# Why does gravity decrease at the equator ?

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1. Mar 30, 2015

### rohit199622

I know that radial force comes into the play but the direction of gravity (9.8) is also the same as radial acceleration so instead it should increase on equator

2. Mar 30, 2015

### SteamKing

Staff Emeritus
Should it? In which direction is the radial acceleration oriented with respect to the earth? Is this in the same direction as gravitational acceleration?

Remember, gravity accelerates objects toward the center of the earth.

3. Mar 30, 2015

### Staff: Mentor

4. Mar 30, 2015

### A.T.

5. Mar 30, 2015

### Staff: Mentor

The picture is the latter, although the accompanying text also describes the rotational effects.

6. Mar 30, 2015

### rohit199622

Okay so .. Whenever we rotate something like stone attached a thread or anything we give centripetal force so that it doesnt go away but in case of rotation due to earth there is no centripetal force being provided gravity is a different force all together this is how I understand it ..I got confused just because there was a formula thing in my text book to calculate gravity change at equator and is my explanation right ?

7. Mar 30, 2015

### Bandersnatch

Gravity is the only fundamental force at play here. It supplies the centripetal acceleration.

Take an object in a circular orbit for example. The centripetal force needed to move in circles is supplied by the force of gravity. There's nothing 'left' of the gravitational force to make the object move closer or farther than the radius of the orbit. The object is in free-fall (accelerometer would read 0).

On Earth's surface, since it rotates much slower than orbiting objects move, the force required to keep it in a circular orbit is much lower. All the excess force of gravity left over is what keeps pushing you into the ground, and is what accelerometers measure as $g$.

8. Mar 30, 2015

### Delta²

To make it crystal clear can someone give the formula of the radial acceleration? I know the formula for the gravitational acceleration is $g=G\frac{M_{earth}}{(R_{earth}+h)^2}$

9. Mar 30, 2015

### SteamKing

Staff Emeritus
In the case of a stone being swung on a thread, "we" don't give it anything.

Remember, according to Newton's laws of motion, once a body is put into motion, it tends to remain in motion, unless acted upon by an external force. Swinging the stone on a thread, the stone wants to keep traveling in a straight line tangent to the circle. This causes a tension to develop in the thread, which is why it appears that the stone wants to pull away from the center of rotation.

It's those "formula things" you should pay attention to. There is a centripetal force applied to objects on the equator, but this force is relatively small. It's the same centripetal force which develops when swinging a stone on a thread.

10. Mar 30, 2015

### SteamKing

Staff Emeritus
This formula is for calculating the value of g at altitude h above the surface of the earth.

In circular motion, the tangential velocity v = r ω, where r is the radius of the circular path of motion and ω is the angular velocity.

The centripetal acceleration α = v2 / r = r ω2

For the earth at the equator, r = 6 371 000 meters and the period of rotation = 24 hr = 86 400 sec.

Therefore, ω = 2 π radians / 86 400 sec = 7.272 × 10-5 radians / sec

The centripetal acceleration at the equator = r ω2 = 6 371 000 * [7.272 × 10-5]2 = 0.034 m/s2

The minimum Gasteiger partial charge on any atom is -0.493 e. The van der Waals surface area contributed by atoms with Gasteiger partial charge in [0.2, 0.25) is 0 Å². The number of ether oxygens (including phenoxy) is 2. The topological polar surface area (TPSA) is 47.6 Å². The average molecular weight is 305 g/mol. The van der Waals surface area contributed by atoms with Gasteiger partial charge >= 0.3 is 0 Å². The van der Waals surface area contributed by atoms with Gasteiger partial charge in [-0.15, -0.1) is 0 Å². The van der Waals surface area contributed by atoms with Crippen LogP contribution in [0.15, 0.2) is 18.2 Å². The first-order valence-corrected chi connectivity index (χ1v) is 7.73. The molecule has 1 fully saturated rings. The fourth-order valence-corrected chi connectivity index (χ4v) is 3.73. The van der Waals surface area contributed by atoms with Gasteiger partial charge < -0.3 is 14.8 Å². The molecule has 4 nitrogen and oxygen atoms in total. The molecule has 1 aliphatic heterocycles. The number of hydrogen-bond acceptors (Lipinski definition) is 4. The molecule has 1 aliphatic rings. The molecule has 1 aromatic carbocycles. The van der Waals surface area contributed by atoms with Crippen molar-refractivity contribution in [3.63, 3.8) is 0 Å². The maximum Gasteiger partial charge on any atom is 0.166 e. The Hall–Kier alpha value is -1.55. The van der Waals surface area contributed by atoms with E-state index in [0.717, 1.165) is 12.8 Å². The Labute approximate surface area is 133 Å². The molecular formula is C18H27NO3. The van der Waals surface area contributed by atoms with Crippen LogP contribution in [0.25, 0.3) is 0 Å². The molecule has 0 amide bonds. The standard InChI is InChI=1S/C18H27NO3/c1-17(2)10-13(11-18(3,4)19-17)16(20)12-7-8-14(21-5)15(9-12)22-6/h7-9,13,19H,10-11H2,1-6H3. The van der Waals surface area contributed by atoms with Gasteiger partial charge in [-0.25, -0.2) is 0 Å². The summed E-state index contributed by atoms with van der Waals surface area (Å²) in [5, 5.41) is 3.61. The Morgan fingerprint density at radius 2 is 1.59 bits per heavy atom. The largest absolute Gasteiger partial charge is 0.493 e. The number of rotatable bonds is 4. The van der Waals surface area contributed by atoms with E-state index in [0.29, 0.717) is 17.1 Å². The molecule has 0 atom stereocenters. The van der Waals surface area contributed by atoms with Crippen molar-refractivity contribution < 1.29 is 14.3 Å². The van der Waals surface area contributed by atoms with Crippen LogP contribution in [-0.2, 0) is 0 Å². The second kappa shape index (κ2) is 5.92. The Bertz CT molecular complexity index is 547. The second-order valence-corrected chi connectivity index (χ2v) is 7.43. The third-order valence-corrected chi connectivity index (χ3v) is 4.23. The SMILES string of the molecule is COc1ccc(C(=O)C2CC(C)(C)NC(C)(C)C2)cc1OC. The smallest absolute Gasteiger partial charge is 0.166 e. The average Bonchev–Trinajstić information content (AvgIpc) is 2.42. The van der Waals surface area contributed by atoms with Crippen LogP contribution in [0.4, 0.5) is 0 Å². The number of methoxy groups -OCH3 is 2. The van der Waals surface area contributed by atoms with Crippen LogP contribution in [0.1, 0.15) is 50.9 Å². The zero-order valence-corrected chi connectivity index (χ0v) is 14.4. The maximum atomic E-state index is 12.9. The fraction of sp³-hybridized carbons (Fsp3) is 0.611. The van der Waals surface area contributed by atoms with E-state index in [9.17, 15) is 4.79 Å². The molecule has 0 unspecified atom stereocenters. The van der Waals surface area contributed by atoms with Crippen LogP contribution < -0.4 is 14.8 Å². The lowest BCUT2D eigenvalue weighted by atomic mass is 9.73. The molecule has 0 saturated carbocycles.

Since the value of g is approximately 9.81 m/s2, one can see that the rotation of the earth introduces a small change in the value of g.

Last edited: Mar 30, 2015
11. Mar 30, 2015

### Delta²

Just to clarify it a bit more, this small change is a phenomenical change in g, its not because rotation produces some sort of anti gravitational field (just saying now), its because thiss 0.034m/s^2 goes as centripetal acceleration and what is left 9,81-0,034 is what we feel as the reaction force from the surface of the earth. is that correct?

12. Mar 30, 2015

### rohit199622

Thanks so much I get it now

13. Mar 30, 2015

### SteamKing

Staff Emeritus
It's not due to a reaction from the earth; it's due to our bodies (or whatever) wanting to continue traveling in a straight line as the earth turns beneath our feet.

It's something like being in an elevator which starts to go down; you feel momentarily lighter as the elevator car starts to accelerate downward. Once the car has stopped accelerating and has reached a constant velocity, then the only acceleration which you perceive is that due to gravity.

14. Mar 30, 2015

### A.T.

That is correct in the non-rotating frame.

In the co-rotating frame you have an inertial centrifugal force, due to rotation of the frame, not of the Earth. But I wouldn't call that an "anti gravitational field", because it acts away from the axis, not away from the center. So it is opposite to gravity only on the equator.

15. Mar 30, 2015

### Tom_K

You said the evil word!

Part of the gravitational acceleration is needed to keep everything rotating with the surface of the earth, rather than travelling in a straight line, as they would according to Newton’s first law of motion.

http://www.regentsprep.org/regents/physics/phys06/bcentrif/casette.gif

If the gravitational acceleration is 9.83 m/s^2 at a certain point on the earth’s surface, and 0.03 m/s^2 is needed to keep things moving with the rotating surface, then 9.8 m/S^2 is left to provide the acceleration factor in an object’s weight. So objects at the equator weigh a bit less, everything else being equal.

16. Mar 30, 2015

### A.T.

In the inertial frame where everything is rotating. Not in the co-rotating frame where everything is static

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